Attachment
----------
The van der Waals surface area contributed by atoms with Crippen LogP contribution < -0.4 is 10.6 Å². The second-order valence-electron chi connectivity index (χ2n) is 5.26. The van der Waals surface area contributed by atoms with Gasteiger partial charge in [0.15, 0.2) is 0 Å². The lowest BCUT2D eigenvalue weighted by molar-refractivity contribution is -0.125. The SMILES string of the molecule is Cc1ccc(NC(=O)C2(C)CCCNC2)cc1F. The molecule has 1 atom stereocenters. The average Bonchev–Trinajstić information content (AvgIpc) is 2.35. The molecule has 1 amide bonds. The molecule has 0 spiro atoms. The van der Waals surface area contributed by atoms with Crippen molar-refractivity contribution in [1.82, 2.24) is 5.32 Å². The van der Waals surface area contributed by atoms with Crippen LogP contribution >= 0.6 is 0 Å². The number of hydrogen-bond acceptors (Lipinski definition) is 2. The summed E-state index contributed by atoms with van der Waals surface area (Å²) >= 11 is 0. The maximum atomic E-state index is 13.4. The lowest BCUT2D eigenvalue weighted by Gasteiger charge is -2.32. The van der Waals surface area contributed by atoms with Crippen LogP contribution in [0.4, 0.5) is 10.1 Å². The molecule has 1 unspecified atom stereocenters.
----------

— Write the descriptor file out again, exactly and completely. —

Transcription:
The van der Waals surface area contributed by atoms with Crippen LogP contribution < -0.4 is 10.6 Å². The second-order valence-electron chi connectivity index (χ2n) is 5.26. The van der Waals surface area contributed by atoms with Gasteiger partial charge in [0.15, 0.2) is 0 Å². The lowest BCUT2D eigenvalue weighted by molar-refractivity contribution is -0.125. The SMILES string of the molecule is Cc1ccc(NC(=O)C2(C)CCCNC2)cc1F. The molecule has 1 atom stereocenters. The average Bonchev–Trinajstić information content (AvgIpc) is 2.35. The molecule has 1 amide bonds. The molecule has 0 spiro atoms. The van der Waals surface area contributed by atoms with Crippen molar-refractivity contribution in [1.82, 2.24) is 5.32 Å². The van der Waals surface area contributed by atoms with Crippen LogP contribution >= 0.6 is 0 Å². The number of hydrogen-bond acceptors (Lipinski definition) is 2. The summed E-state index contributed by atoms with van der Waals surface area (Å²) >= 11 is 0. The maximum atomic E-state index is 13.4. The lowest BCUT2D eigenvalue weighted by Gasteiger charge is -2.32. The van der Waals surface area contributed by atoms with Crippen LogP contribution in [0.4, 0.5) is 10.1 Å². The molecule has 1 unspecified atom stereocenters.